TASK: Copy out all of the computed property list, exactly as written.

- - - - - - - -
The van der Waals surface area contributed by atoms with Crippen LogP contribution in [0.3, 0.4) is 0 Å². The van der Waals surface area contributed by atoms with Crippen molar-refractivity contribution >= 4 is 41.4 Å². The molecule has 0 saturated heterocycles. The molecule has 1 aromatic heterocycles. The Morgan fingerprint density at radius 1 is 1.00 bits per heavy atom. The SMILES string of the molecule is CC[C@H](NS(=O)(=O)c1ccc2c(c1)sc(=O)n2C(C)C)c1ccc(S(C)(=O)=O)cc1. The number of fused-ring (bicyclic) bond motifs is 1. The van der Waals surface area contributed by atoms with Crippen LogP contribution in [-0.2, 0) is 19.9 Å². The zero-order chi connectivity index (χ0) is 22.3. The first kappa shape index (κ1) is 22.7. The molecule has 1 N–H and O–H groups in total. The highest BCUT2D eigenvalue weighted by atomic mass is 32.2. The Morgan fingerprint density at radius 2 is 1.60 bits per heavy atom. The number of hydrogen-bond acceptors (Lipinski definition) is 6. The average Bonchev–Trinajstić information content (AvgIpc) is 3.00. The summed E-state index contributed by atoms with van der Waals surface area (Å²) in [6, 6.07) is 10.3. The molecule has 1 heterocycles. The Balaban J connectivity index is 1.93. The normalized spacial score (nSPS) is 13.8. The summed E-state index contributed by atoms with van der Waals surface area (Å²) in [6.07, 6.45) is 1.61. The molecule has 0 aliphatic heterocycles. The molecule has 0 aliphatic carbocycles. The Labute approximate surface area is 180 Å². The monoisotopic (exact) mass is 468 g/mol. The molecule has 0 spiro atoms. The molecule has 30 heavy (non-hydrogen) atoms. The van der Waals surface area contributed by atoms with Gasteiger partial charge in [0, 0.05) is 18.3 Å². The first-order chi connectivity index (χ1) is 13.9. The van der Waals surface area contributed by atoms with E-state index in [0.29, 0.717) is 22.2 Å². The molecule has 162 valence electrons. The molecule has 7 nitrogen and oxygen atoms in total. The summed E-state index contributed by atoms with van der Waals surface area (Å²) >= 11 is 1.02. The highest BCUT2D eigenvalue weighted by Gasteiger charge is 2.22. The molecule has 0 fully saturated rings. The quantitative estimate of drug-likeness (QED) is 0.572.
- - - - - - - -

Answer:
The van der Waals surface area contributed by atoms with Crippen LogP contribution in [0.3, 0.4) is 0 Å². The van der Waals surface area contributed by atoms with Crippen molar-refractivity contribution >= 4 is 41.4 Å². The molecule has 0 saturated heterocycles. The molecule has 1 aromatic heterocycles. The Morgan fingerprint density at radius 1 is 1.00 bits per heavy atom. The SMILES string of the molecule is CC[C@H](NS(=O)(=O)c1ccc2c(c1)sc(=O)n2C(C)C)c1ccc(S(C)(=O)=O)cc1. The number of fused-ring (bicyclic) bond motifs is 1. The van der Waals surface area contributed by atoms with Crippen LogP contribution in [-0.2, 0) is 19.9 Å². The zero-order chi connectivity index (χ0) is 22.3. The first kappa shape index (κ1) is 22.7. The molecule has 1 N–H and O–H groups in total. The highest BCUT2D eigenvalue weighted by atomic mass is 32.2. The Morgan fingerprint density at radius 2 is 1.60 bits per heavy atom. The number of hydrogen-bond acceptors (Lipinski definition) is 6. The average Bonchev–Trinajstić information content (AvgIpc) is 3.00. The summed E-state index contributed by atoms with van der Waals surface area (Å²) in [6, 6.07) is 10.3. The molecule has 1 heterocycles. The Balaban J connectivity index is 1.93. The normalized spacial score (nSPS) is 13.8. The summed E-state index contributed by atoms with van der Waals surface area (Å²) in [6.07, 6.45) is 1.61. The molecule has 0 aliphatic heterocycles. The molecule has 0 aliphatic carbocycles. The Labute approximate surface area is 180 Å². The monoisotopic (exact) mass is 468 g/mol. The molecule has 0 spiro atoms. The molecule has 30 heavy (non-hydrogen) atoms. The van der Waals surface area contributed by atoms with Gasteiger partial charge in [0, 0.05) is 18.3 Å². The first-order chi connectivity index (χ1) is 13.9. The van der Waals surface area contributed by atoms with E-state index in [0.29, 0.717) is 22.2 Å². The molecule has 162 valence electrons. The molecule has 7 nitrogen and oxygen atoms in total. The summed E-state index contributed by atoms with van der Waals surface area (Å²) >= 11 is 1.02. The highest BCUT2D eigenvalue weighted by Gasteiger charge is 2.22. The molecule has 0 fully saturated rings. The quantitative estimate of drug-likeness (QED) is 0.572.